George McCauleyHelena, Montana

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George Metropoulos McCauley, a Greek/American potter, has had 23 solo shows and has been included in 186 exhibitions. He has taught and conducted workshops internationally. The recipient of three National Endowment for the Arts grants and the prestigious Roy Acuff Chair of Excellence for the Arts at Austin Peay State University in Clarkesville, TN, his pottery and sculpture are included in international collections in 11 countries. Among the books and periodicals to feature his work are: Teapots, 21st Century Ceramics in the United States and Canada, The Best of Pottery (editions 1 and 2), Contemporary Ceramics, Wheel Thrown Ceramics, Ceramic Sculpture: Inspiring Techniques , Glazes: Materials, Recipes and Techniques, The International Teapot Exhibition in Shanghai, 500 Vases and 500 Platters . Ceramics Monthly, The Chinese Potter’s Newsletter, Ceramics Monthly of Korea, Ceramics: Art and Perception. In 2007 he was invited as a guest of the Chinese government to lecture and exhibit in conjunction with the International Teapot Exhibition in Zhugiagiao. After returning from China he began work on his film, “Archie C. Bray Jr.: Life at the Brickyard”, which he completed in 2008. In 2009 he was chosen as one of nine ceramic artists from around the world to participate in the Kohila Wood fire Symposium in Estonia. In 2012 he traveled to Japan in order to complete work for exhibitions of his wood fired ceramics and conduct workshops. He is currently working on a film about Ron Meyers, his friend of 45 years, which will premiere in April of 2013. He maintains a studio at his home in Helena, Montana where he makes colorful earthenware pots and narrative sculpture. Along the way he has worked as a chef in a Greek restaurant, horse trainer, fulltime cowboy, concrete inspector, aluminum siding salesman, western catalog model, lifeguard and carpenter.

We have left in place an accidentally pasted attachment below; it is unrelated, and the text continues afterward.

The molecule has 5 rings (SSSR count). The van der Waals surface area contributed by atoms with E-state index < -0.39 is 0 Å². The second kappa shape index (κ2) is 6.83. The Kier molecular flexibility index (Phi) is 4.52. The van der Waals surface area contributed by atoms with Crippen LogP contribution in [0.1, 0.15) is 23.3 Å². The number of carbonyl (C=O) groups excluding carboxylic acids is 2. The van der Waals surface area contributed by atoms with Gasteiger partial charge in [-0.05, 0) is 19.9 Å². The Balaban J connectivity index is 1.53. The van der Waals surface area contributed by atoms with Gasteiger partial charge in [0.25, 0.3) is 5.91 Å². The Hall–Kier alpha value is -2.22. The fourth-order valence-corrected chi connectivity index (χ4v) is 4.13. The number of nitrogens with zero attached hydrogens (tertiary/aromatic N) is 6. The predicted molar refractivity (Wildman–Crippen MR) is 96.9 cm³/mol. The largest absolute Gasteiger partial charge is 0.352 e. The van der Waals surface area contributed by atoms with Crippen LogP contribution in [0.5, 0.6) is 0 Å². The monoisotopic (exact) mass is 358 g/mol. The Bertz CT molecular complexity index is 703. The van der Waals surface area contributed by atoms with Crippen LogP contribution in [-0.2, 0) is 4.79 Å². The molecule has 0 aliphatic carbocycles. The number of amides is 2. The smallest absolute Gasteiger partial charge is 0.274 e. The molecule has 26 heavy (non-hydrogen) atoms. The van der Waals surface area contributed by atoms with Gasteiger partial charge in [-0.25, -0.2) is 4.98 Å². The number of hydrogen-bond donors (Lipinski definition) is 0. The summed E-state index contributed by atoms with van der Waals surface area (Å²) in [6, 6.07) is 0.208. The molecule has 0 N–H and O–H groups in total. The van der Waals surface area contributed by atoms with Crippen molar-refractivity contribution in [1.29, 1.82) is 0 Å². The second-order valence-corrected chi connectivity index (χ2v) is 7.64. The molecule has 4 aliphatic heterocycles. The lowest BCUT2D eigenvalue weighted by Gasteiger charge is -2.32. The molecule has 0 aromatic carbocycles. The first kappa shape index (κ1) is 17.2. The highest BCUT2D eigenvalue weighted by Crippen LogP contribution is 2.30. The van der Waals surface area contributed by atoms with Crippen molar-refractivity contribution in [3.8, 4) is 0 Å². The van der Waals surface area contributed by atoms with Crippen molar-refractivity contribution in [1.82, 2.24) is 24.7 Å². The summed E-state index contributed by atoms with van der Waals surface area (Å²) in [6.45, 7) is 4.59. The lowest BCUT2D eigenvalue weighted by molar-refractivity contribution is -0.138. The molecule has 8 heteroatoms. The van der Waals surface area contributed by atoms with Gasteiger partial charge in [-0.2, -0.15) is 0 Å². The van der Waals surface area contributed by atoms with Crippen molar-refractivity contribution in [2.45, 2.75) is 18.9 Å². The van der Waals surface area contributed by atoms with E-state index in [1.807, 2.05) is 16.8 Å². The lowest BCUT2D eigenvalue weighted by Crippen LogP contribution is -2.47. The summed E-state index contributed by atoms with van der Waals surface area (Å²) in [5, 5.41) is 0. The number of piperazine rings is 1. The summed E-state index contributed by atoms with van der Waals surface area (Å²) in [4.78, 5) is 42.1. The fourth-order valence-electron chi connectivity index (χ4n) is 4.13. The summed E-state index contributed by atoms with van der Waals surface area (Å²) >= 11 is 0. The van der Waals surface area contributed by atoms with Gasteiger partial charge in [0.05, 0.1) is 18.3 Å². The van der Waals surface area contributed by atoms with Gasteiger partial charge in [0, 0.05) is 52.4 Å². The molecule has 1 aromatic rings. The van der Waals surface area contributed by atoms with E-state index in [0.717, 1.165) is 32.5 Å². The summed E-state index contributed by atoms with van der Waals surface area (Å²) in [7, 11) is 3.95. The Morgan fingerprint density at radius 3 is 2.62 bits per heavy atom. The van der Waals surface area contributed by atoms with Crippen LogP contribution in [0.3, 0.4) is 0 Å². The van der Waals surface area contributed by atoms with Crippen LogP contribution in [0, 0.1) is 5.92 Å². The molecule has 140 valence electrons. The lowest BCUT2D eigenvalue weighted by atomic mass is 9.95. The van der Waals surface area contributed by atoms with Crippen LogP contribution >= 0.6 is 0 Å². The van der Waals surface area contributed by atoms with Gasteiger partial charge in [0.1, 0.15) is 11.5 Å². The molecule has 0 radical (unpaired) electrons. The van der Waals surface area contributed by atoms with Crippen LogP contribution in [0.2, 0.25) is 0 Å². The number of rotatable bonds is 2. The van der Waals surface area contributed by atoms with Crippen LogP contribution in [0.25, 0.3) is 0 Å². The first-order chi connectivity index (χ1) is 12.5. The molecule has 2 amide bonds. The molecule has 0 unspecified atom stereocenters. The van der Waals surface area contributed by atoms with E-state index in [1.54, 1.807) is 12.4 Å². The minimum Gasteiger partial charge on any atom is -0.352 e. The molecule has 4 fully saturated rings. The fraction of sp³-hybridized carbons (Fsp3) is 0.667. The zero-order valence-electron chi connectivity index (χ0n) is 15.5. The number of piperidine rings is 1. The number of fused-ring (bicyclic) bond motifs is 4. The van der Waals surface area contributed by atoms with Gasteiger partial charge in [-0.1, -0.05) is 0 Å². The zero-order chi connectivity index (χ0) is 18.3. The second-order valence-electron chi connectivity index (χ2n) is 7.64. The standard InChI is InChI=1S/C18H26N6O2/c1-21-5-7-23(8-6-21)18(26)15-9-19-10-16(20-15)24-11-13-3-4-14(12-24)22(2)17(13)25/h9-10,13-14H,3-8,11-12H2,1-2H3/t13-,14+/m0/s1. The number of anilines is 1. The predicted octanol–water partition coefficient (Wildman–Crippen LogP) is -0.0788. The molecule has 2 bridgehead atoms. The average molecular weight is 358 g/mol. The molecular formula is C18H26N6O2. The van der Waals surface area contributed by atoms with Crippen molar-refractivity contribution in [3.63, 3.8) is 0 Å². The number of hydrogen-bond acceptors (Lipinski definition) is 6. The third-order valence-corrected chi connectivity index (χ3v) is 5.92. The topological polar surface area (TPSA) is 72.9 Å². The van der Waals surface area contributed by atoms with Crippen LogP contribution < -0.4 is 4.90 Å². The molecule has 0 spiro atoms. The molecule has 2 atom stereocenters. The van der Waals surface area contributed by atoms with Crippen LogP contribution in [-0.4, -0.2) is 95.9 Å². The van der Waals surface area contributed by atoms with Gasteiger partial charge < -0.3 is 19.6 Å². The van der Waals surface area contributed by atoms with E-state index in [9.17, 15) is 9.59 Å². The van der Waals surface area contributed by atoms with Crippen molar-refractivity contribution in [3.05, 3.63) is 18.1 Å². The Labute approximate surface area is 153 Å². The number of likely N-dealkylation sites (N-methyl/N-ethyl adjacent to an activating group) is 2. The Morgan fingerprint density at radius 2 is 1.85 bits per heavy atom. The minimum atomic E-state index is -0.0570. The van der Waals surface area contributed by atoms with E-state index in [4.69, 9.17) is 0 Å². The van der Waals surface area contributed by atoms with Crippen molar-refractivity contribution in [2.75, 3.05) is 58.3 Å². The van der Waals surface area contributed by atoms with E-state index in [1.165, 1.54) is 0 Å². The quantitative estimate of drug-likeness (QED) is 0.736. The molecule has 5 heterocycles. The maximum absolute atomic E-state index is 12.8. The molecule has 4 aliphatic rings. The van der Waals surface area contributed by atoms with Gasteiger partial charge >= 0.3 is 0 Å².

The sources and influences for my work are complex and varied. I grew up in a Greek- American home steeped in the mystical traditions of Greece, paralleled by life in the deep South. My first art course came during my freshman year in undergraduate school in 1967. Until that time I had not even seen a potter’s wheel. At that point my life took a most important turn. A class in ceramics set me on a path from which I have yet to deviate. I developed a strong work ethic and interest in process during my years supplementing my income as a third generation carpenter. These skills are an important component in whatever I do, whether making art, cooking, gardening, doing carpentry or just living a life. Most important, ritual, mysticism, the folk arts, my heritage as a Greek, and experiences from my travels have played an increasingly prominent role in my work. Although I am primarily a ceramic artist I work in other materials as well usually wood and metal, and typically I combine these in some fashion. Without regard to media or object, my work is a personal narrative, an expression of my feelings. While not making social commentary in an overt way there is some message to be found. I am aware that this approach is specific and not always evident to the viewer. That is, however, not a deterrent to my process. With consideration of ceramic history, the folk arts, ritual and mythology I continue to rely on my own work for inspiration.